NASA employees engaged when it was clear their bosses were on board
Ask rank-and-file employees, and you’ll find they have lots of ideas for improving their organization. So, many employers have set up online crowdsourcing programs in which employees can collaboratively innovate or merely ask questions for their colleagues’ input.
But it’s often hard to get people to participate. Most workers are busy with their regular tasks, and it isn’t always clear that supervisors actually support the practice, especially if it means their staffers are spending time to help out another department.
UCLA Anderson’s Jana Gallus — who has written widely about the use of awards and other incentives — and Harvard’s Olivia S. Jung and Karim R. Lakhani wanted to see whether the prospect of public recognition would encourage more workers to take part in internal crowdsourcing programs. And if it does work, does the kind of recognition matter?
Using a field experiment at the U.S. National Aeronautics and Space Administration, or NASA, they found that recognition can, in fact, increase employees’ willingness to participate — but only if it comes from their manager. Other incentives, such as spotlighting the contributions with one’s co-workers, weren’t as effective at getting people to take part.
NASA, of course, is a tradition-bound hierarchical organization, with roots in the military. Very different, say, than the ultra-flat organizations one finds among technology startups and other newer companies.
At NASA, “The prospect of being formally recognized in front of management for their contributions gave workers a chance to be seen by management,” the authors write in a working paper. “It seems to have alleviated their concerns around the legitimacy of platform engagement.” The results suggest incentives around a crowdsourcing program should mirror the general culture of the organization.
Internal crowdsourcing has become an increasingly popular way to generate ideas for new products, improve hiring practices or identify solutions to technical problems. For example, AT&T used a suggestion from a call center employee in developing DriveMode, which sends automated text replies when the recipient is behind the wheel.
Suggestion programs not only can generate useful innovations, they also can help engage employees across an organization and help them learn about organization-specific initiatives and practices.
For the NASA study, the researchers considered a program at the space agency called NASA@WORK. Through a website, employees can post questions or problems, and anyone in the organization can respond.
Of the 7,455 potential NASA@WORK users in the study in 2017, 48, or 0.6%, had posted a challenge and 76, or 1.0%, had offered a solution to a problem. Less than 40% of those with registered accounts had visited the platform in the six months before the experiment.
To understand how levels of engagement might be increased, the researchers conducted interviews with employees and contractors. The interviewees, they found, were concerned that taking part in the program didn’t have clear support of management and that its peer-to-peer approach didn’t fit with NASA’s usual hierarchical way of tackling problems. They also worried that any time spent with NASA@WORK took time away from their core assignments.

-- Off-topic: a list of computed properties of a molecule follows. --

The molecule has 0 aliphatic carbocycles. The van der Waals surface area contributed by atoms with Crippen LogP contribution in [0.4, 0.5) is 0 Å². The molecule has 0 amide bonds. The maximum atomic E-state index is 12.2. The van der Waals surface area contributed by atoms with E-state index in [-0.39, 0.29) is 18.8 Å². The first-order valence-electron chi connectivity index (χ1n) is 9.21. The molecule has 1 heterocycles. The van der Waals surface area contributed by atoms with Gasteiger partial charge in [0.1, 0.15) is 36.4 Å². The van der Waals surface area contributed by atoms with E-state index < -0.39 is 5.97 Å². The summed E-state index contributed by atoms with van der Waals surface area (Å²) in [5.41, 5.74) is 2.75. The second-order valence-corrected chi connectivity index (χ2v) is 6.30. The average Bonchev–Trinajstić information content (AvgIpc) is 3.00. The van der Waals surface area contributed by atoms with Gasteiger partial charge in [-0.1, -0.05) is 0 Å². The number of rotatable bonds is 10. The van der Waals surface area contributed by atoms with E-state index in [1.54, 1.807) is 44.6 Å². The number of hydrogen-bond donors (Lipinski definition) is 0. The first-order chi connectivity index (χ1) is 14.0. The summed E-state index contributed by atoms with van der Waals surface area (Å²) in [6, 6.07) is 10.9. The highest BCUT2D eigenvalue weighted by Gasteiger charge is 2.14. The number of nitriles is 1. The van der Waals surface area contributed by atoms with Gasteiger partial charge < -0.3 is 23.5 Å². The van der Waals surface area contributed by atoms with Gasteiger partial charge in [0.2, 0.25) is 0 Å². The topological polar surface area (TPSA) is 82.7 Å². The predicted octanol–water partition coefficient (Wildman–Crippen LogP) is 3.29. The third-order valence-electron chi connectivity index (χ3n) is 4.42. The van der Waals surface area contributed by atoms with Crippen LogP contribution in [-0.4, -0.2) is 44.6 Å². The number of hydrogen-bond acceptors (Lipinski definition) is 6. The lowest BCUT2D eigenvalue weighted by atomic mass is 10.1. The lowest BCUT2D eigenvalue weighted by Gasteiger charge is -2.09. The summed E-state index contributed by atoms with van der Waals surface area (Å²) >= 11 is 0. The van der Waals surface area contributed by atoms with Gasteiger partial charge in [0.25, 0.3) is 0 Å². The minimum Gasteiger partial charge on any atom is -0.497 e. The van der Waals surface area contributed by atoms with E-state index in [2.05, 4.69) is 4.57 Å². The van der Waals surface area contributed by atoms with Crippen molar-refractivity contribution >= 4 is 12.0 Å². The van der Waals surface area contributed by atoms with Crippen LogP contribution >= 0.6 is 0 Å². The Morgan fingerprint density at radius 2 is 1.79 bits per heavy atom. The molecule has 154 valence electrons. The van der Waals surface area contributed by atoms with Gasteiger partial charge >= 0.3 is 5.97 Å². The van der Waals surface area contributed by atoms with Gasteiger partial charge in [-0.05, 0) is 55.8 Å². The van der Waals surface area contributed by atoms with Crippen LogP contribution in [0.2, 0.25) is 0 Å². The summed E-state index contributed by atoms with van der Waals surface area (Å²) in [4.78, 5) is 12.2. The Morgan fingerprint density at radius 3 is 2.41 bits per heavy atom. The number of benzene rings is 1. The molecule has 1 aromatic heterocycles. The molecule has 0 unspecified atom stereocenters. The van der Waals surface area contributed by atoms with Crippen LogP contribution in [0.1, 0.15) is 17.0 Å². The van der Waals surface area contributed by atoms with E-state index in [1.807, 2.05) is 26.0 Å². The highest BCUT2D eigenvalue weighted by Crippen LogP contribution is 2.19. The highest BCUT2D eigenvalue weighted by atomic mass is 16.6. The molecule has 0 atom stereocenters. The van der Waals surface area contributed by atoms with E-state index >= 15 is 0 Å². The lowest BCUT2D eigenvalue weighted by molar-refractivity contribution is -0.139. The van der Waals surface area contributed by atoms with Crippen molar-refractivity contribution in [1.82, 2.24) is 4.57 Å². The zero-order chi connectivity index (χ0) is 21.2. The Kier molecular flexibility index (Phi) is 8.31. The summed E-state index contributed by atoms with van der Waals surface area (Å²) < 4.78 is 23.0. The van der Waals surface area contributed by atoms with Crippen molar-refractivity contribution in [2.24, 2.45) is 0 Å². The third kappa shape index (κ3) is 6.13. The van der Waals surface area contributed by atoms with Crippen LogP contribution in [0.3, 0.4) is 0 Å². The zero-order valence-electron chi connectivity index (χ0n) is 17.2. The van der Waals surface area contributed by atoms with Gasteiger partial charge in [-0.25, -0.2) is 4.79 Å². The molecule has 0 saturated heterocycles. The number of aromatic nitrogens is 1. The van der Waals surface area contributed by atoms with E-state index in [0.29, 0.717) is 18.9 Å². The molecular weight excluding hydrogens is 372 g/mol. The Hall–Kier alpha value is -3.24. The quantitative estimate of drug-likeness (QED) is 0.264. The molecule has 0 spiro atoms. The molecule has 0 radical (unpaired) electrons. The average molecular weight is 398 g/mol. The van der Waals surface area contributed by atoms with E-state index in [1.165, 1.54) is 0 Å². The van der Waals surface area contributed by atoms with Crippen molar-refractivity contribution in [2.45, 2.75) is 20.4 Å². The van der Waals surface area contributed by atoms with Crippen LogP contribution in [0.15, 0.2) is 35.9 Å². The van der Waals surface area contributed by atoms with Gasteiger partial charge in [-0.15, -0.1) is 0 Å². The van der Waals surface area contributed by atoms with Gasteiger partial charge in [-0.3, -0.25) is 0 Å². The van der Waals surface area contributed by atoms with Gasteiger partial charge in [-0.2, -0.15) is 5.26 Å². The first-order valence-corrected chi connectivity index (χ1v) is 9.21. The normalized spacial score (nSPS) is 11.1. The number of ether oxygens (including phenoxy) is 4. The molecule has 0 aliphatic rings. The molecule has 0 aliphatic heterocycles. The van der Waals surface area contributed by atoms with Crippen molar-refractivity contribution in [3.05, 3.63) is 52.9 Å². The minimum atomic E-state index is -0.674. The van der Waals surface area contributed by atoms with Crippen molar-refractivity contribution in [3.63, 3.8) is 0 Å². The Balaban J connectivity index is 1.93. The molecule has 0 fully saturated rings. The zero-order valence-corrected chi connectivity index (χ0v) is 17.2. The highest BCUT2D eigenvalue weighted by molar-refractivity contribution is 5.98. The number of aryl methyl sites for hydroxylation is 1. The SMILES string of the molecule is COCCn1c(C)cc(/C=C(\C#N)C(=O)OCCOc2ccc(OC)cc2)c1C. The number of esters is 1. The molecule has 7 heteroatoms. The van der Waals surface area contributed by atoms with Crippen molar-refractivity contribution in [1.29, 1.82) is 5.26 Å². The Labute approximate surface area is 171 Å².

“We essentially don’t get paid for it,” one said. “It has to be something we have to fit into our normal work, put on top of our normal work or do it on our own time.”
The researchers then ran a field experiment. In emails, groups of NASA@WORK users either received a reminder email about visiting the platform (if they were in the control group), or they were told that their contributions (for example, posting a question or a solution) would be recognized. The recognition came in three possible forms: People in the managerial recognition group were told that their managers would be notified about their valuable contributions and demonstrated skills; those in the offline peer recognition group were informed that they would receive a NASA@WORK pin and a small certificate; and people in the online peer recognition group were told that they would be recognized in an online NASA@WORK bulletin and inducted into the program’s virtual Hall of Fame.
Those who were offered managerial recognition were significantly more motivated and likely to return to the site. Follow-up interviews suggested that the message was motivating because it gave employees a prospect to be seen by management, and because it indicated that contributing to the program was a legitimate use of time. “You’re actually doing something that management sees as valuable,” one interviewee responded.
The other messages caused no meaningful increase in participation — with one exception. Support and administrative staff, typically less visible and rarely recognized for their contributions at NASA, had a strong positive reaction to the offline peer recognition. For them, being acknowledged in front of their peers was a powerful motivator.
“I’m on the bottom of the totem pole,” an administrative staffer said. “So I get excited.”
Assistant Professor of Strategy and Behavioral Decision Making
About the Research
Gallus, J., Jung, O.S., & Lakhani, K.R. (2020). Recognition incentives for internal crowdsourcing: A field experiment at NASA.